Not the sort of post that usually fills this space. Call it an admission of a guilty pleasure.

The art of fashion, the processes of creativity in what is, in real life, a truly brutal business are fascinating. But increasingly, the show (and, in fact, its entire extended franchise of All-Stars and Under the Gunn) seems determined to dive lemming-like to its own extinction. And this makes me very sad.

The merchandizing of certain elements of the show—the So-and-So Makeup Room, the Such-and-Such Accessory Wall: These conceits, though mildly annoying, are bearable enough…although one wonders why we need to watch commercials if the show itself has become one. The conceit might be bearable if the show weren’t so coy about it, pretending that the naming is anything else but a bought-and-paid device. One wonders what the next step might be…the La-Z-Boy designers’ lounge? The Wonder Bread snack room? The Charmin Ladies’ Room?

Perhaps more disconcerting is the paid-placement episode theming that threatens to turn the entire series into an extended infomercial. Designing after a car? Or a frozen yogurt dessert? Really? Such blatant product placement throws the legitimacy and veracity of the entire series into question. Sorry, but we are not going to believe that frozen yogurt is either fashion or an exercise worthy of our time. Stop it.

Another growing annoyance: Like the truly confounding choice for the host of All-Stars, the enlisting of celebrities for celebrity’s sake is cheapening; individuals whose dubious fashion design credentials reach no further than their desire to flog an upcoming project. What’s next: “Meet guest judge, fashion icon, the exquisite Neil Young, whose newly-introduced line of flannel shirts will appear in stores this Fall”?


Perhaps most deadly is the increasingly gossamer premise on which the shows themselves are built. More and more, the show seems to be, a tired parody of itself, little more than a cross between The Voice in Knockoff Gowns or a throwback to Beat the Clock; a cross between a three-legged race and American ninja warrior…an exercise in how much can we torment these people and still call it fashion? Making designers run a wind-sprint to snatch up as much fabric as they can in 30 seconds”? How does that add to the respect for fashion design or the people who create it?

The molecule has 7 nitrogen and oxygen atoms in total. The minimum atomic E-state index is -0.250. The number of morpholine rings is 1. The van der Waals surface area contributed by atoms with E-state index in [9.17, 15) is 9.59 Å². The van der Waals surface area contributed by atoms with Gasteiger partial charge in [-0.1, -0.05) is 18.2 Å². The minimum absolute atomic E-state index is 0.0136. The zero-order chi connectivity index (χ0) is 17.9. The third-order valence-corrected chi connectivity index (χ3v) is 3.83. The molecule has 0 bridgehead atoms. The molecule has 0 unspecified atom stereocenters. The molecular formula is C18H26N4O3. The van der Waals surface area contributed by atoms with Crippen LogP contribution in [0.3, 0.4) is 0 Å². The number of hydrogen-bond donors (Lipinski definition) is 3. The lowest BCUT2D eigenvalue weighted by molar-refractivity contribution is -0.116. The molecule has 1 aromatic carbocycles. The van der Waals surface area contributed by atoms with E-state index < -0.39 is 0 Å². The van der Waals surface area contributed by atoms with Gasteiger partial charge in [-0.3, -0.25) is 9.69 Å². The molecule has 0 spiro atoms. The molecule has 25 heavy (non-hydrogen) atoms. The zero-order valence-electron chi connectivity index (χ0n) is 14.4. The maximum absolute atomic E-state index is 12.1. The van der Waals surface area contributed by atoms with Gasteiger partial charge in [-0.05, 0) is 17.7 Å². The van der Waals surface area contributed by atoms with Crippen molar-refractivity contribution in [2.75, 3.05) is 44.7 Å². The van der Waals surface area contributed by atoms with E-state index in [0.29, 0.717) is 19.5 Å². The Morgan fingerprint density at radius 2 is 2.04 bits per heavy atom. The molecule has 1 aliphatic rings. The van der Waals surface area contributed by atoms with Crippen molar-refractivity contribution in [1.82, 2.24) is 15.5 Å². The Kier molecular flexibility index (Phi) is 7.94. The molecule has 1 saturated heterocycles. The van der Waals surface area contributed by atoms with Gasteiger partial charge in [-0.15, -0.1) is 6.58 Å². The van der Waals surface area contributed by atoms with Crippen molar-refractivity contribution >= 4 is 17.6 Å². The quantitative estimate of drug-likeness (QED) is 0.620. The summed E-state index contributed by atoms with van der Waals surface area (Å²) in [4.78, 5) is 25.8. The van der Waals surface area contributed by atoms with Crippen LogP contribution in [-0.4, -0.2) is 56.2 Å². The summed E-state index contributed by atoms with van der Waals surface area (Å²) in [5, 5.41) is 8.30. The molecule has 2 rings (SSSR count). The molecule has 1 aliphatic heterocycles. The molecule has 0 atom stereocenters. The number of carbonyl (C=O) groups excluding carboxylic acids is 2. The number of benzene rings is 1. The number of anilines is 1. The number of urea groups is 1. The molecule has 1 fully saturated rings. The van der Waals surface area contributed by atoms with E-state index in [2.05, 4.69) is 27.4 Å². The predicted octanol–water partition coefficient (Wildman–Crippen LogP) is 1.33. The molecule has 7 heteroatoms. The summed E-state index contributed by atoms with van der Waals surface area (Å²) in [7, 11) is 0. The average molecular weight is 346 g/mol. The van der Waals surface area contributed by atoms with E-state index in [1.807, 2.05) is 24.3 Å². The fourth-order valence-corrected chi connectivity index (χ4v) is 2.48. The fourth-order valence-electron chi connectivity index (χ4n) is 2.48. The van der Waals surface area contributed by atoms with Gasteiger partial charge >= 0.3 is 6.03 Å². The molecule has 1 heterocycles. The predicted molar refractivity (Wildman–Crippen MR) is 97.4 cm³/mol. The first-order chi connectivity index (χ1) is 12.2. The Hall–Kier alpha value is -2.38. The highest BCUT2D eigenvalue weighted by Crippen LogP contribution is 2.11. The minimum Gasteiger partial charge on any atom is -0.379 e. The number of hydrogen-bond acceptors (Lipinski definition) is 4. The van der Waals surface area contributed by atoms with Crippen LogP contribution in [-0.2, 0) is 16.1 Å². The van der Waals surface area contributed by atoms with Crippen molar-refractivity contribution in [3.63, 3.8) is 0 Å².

The saddest of all for me is the commoditization of the wonderful Tim Gunn.

The idea-bankruptcy of the unfortunate new Gunn-named endeavor turns this beloved man into little more than a cardboard cutout in the spotlight; a marquee name without a real reason for being. Tune in: Watch Tim in real and unexpected emotions! Watch him finally lose his temper at someone who truly deserves it! But watch fast…in the 60 seconds he actually contributes to each show, you might miss the one thing worth seeing.

For me, the franchise has been as close to “appointment TV” as exists in the who-cares cable desert. But the increasing on-command snarkification of the show (always the style of the arrogant Nina Garcia, but now, too, the directed disrespect creeping into people like the charming Zac Posen) is just distasteful and cringe-making. And please don’t try to rationalize by telling us that harshness is the reality of the business—not unless you would like to incorporate in equal measure fashion-business realities such as sweatshops overseas or mob-driven labor issues here at home.

This is a show that has been, at its least, fascinating and, at its best, thrilling (can anybody say “Christian Siriano”?)…and, at its worst, shallow and trivial. A show that, like so many others, seems to be sinking faster and faster under its own self-reverential weight. Where are the understandings that will add substance to the fluff? How does fashion work for us—how can we make it our own? How do designers balance the demands of self-promotion and creation? What is the thinking behind the extraordinary act of creation? How do the designers create relevancy in a me-too industry? What is this show these days beside an endurance test?

Okay. I know. Project  Runway and it entire ilk… not the cure for cancer. Not a PBS Frontline report. Granted. But even entertainment of this kind does not need to become a parody of itself. This may be an open letter to the show, but it is also a request. Please do something to stop that forward lemming-rush to the cliff. Please save this show. While there is something left worth saving.